“Killing or mutilating anyone, least of all a family member, is utterly unacceptable under all circumstances,” Rona Ambrose, Minister of Public Works and Government Services and Minister for the Status of Women, said at Punjabi Community Health Services in Mississauga.
“Repression, oppression and violence to maintain a family’s honour may even happen because a girl wants to wear westernized clothing, date a boy who may not be from her own religion or culture or simply wanting to wear make-up.”
The minister’s appearance at the Punjabi Community Health Services offices on Derry Rd. came after the weekend release of a report that examines abuse of women and girls in immigrant communities across the country.
The report, authored by social worker Aruna Papp for the Frontier Centre on Public Policy, contains 14 recommendations for the federal government, including mandatory orientation for male sponsors and the women they sponsor about Canadian rights.
The report recommends that sponsoring men should have criminal checks done in Canada and the country they came from to determine if there is any record of violence in their past.
Ambrose said Ottawa has already begun counseling sessions for women coming to Canada in their home country and is looking at implementing other recommendations in the report.
Ambrose said up to 5,000 women and girls are the victims of honour killings around the world each year.
Papp’s report said there have been 15 such killings in Canada since 2002.
The report points to killings such as the New Year’s Day 2009 slaying of Amandeep Kaur Dhillion in Malton and the December 2007 murder of Mississauga teen Aqsa Parvez, both which had overtones of “honour” killings to redeem a family’s reputation.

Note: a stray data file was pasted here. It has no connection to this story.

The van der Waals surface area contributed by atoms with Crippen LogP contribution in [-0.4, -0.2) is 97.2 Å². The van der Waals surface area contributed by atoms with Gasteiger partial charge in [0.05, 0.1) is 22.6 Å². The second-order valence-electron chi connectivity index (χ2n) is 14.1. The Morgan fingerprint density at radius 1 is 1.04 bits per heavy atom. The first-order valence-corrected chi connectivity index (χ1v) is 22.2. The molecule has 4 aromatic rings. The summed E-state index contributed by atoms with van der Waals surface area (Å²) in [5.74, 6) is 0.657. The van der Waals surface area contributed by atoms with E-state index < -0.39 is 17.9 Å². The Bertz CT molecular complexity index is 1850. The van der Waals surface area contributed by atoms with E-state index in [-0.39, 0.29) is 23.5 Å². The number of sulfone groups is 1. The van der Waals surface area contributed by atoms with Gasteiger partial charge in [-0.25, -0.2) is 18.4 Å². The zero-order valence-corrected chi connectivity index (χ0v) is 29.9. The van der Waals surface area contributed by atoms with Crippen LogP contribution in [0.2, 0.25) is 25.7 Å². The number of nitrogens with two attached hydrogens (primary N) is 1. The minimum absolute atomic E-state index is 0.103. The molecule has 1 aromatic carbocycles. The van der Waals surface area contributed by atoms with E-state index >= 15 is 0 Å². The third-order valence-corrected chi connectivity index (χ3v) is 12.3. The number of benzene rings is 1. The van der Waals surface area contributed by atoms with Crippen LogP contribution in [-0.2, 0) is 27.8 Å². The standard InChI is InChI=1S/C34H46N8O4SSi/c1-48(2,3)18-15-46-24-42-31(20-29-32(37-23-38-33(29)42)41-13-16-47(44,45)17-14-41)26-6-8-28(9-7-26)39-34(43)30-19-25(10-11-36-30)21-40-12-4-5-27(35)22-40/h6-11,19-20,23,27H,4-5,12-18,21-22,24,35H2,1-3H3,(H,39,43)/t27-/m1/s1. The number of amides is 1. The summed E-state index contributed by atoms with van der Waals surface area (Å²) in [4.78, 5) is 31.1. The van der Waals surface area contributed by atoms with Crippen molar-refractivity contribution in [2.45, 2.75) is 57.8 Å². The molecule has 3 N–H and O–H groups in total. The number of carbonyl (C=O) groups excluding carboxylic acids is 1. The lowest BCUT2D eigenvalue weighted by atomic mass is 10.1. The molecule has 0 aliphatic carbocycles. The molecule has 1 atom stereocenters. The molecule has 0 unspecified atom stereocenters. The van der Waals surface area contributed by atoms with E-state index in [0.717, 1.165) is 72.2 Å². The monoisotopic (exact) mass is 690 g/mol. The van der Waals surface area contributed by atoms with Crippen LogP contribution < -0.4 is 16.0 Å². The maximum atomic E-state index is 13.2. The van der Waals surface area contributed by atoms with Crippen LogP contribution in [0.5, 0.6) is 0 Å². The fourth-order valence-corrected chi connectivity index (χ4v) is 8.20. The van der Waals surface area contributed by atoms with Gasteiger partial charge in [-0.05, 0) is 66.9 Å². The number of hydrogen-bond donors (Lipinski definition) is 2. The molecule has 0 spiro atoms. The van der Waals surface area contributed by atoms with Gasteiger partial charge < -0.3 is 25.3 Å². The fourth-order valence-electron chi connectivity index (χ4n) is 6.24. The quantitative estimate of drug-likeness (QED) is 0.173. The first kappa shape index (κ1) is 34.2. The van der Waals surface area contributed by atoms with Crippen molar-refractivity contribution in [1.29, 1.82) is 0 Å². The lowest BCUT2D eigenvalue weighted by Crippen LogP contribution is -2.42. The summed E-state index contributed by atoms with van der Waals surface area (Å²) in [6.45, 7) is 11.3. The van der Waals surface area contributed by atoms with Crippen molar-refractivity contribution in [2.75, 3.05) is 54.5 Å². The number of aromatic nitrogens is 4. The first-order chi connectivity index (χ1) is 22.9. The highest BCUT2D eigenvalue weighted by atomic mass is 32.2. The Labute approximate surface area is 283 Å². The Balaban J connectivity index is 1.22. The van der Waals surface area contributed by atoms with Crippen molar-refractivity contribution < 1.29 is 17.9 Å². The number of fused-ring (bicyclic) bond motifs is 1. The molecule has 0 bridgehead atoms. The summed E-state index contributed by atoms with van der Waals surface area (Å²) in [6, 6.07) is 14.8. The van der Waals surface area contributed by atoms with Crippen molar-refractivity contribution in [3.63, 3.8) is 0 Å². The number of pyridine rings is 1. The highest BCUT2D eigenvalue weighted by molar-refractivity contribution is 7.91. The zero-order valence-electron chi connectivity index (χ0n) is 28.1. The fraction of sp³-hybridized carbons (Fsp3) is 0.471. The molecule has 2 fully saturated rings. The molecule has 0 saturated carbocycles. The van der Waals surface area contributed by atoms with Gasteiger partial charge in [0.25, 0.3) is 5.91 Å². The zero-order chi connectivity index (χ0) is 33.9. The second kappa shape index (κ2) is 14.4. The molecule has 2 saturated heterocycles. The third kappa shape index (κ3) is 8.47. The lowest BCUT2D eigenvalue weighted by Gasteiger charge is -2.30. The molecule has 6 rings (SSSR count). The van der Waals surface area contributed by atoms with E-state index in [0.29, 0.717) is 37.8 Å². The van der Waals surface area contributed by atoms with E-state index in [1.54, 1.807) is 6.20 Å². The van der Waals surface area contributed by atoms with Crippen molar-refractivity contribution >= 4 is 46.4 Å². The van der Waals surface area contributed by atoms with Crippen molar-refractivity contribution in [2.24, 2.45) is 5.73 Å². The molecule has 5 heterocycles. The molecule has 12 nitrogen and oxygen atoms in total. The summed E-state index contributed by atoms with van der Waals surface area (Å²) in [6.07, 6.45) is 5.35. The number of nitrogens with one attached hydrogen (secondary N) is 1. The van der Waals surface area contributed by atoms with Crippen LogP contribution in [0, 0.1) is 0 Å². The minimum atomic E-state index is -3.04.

Papp said she crafted the report after noticing that violence issues have spread to second-generation immigrant families.
She said most cases involves families in the South Asian community, where people are afraid to speak out against family violence because they fear it will bring negative attention to their community.
Ambrose said the federal government is also considering adding honour killing to the Criminal Code of Canada.
Baldev Mutta, CEO of the Punjabi health centre, said it’s important to recognize honour killings for what they are so that root issues can be addressed to prevent them in the future.
“We told the minister that when something bad happens, that is the thing that gives a community a bad name, not talking about how we’re going to address that in Canada,” he told the Star.
“If we don’t uphold Canadian values of peace, equality, decency, working together and obeying Canadian laws, we will be in for a long haul where some reactionary elements within each ethnic community will hijack the agenda.
“That will be a disaster in the making,” she continued.
“We cannot say there’s a huge number of cases, but now the cases are increasing, and very soon we’ll have a problem in Canada,” said Amin Muhammad, a professor of psychiatry at Memorial University of Newfoundland who specializes in transcultural psychiatry.
“Honour killing is a premeditated murder based on a cultural mindset that people bring with them. It is a wrong notion of perceived notion of dishonour to the family,” Dr. Muhammad said.
“They restore the honour of the family by eliminating the wayward person. That has been going on through the ages in many countries and now in the United States and the United Kingdom. And in Canada.
“There are a number of organizations which don’t accept the idea of honour killing; they say it’s a Western-propagated myth by the media, but it’s not true,” he said. “Honour killing is there, and we should acknowledge it, and Canada should take it seriously.”